WOWWW!! That many MIT graduates have gone into space…AMAZING!!

  2. Minh says:

    Aziz took my comment! I was going to say “That’s amazing!” but I suppose I’ll just have to say that dinner is surely a sign of the times. =D

    Awesome story, Matt!

  3. Two Questions:

    1) About how many female applicants are there each year?

    2)Would a recommendation from a Computer Science teacher count as the Math/Science recommendation?

    Thanks!

  4. Felix says:

    Your blog has always helped me but strangely enough this will be my first post, seeking help from the great Matt McGann.

    I have heard of the immense impact RSI makes on admissions committees and the rumor that “RSI means guaranteed admissions to some top school”. This year I applied and was named an RSI alternate obviously, very disappointing. My friend, a rickoid himself, said RSI alternate doesnt really mean anything and will not help in the admissions process. Is this true? thanks!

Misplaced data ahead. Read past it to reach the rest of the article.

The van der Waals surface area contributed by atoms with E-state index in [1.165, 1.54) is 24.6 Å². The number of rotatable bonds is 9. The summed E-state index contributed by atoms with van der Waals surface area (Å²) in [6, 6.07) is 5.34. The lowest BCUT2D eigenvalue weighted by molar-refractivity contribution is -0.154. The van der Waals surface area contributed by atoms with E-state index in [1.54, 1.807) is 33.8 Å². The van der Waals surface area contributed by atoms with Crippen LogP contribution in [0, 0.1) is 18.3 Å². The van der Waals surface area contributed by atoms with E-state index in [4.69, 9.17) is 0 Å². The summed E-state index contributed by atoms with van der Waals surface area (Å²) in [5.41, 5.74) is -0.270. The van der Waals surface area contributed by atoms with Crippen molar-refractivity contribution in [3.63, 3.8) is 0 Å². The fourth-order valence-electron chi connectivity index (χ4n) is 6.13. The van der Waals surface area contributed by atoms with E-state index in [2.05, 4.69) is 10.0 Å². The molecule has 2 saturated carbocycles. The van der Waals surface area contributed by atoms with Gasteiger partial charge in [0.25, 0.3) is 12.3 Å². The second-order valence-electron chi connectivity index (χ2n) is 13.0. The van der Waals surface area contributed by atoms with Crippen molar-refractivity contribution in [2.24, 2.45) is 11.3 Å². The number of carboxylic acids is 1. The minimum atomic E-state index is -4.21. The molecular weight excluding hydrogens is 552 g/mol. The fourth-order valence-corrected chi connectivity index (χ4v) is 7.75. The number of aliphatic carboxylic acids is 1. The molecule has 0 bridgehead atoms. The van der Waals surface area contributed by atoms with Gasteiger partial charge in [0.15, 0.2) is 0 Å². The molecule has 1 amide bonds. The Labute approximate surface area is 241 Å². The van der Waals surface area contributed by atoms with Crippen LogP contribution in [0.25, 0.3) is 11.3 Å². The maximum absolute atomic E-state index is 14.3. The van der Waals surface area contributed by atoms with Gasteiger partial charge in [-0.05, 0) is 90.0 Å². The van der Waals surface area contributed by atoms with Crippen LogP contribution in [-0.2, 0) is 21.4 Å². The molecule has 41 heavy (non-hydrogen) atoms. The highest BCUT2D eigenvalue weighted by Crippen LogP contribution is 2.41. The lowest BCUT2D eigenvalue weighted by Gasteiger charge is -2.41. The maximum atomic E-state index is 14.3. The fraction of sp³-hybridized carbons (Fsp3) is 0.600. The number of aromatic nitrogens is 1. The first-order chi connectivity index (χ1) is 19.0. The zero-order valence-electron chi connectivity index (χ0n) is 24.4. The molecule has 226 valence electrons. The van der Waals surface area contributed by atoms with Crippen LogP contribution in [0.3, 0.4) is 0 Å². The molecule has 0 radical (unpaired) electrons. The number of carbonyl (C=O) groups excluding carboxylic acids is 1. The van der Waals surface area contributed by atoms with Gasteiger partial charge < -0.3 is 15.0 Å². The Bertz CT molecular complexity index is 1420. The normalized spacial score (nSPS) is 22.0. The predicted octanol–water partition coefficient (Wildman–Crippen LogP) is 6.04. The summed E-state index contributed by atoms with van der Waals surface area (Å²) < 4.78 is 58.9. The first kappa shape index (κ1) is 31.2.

5. Kwan says:

    Quick Question:

    I’m going to take the ACT without writing in September to get college application fee waivers from my school. Would I be able to include these scores on my application, even though it is specified that I take the ACT with writing? (I already have SAT scores, including writing.)

    Thanks, Matt!

  6. Krysten says:

    That’s awsome that you have gone into space. I want to be a mission specalist but I’m only a Junior in high school right now. I’ve tried to get information and get on the mailing list for M.I.T. but for some reason I can’t figure out how. If you can help please let me know.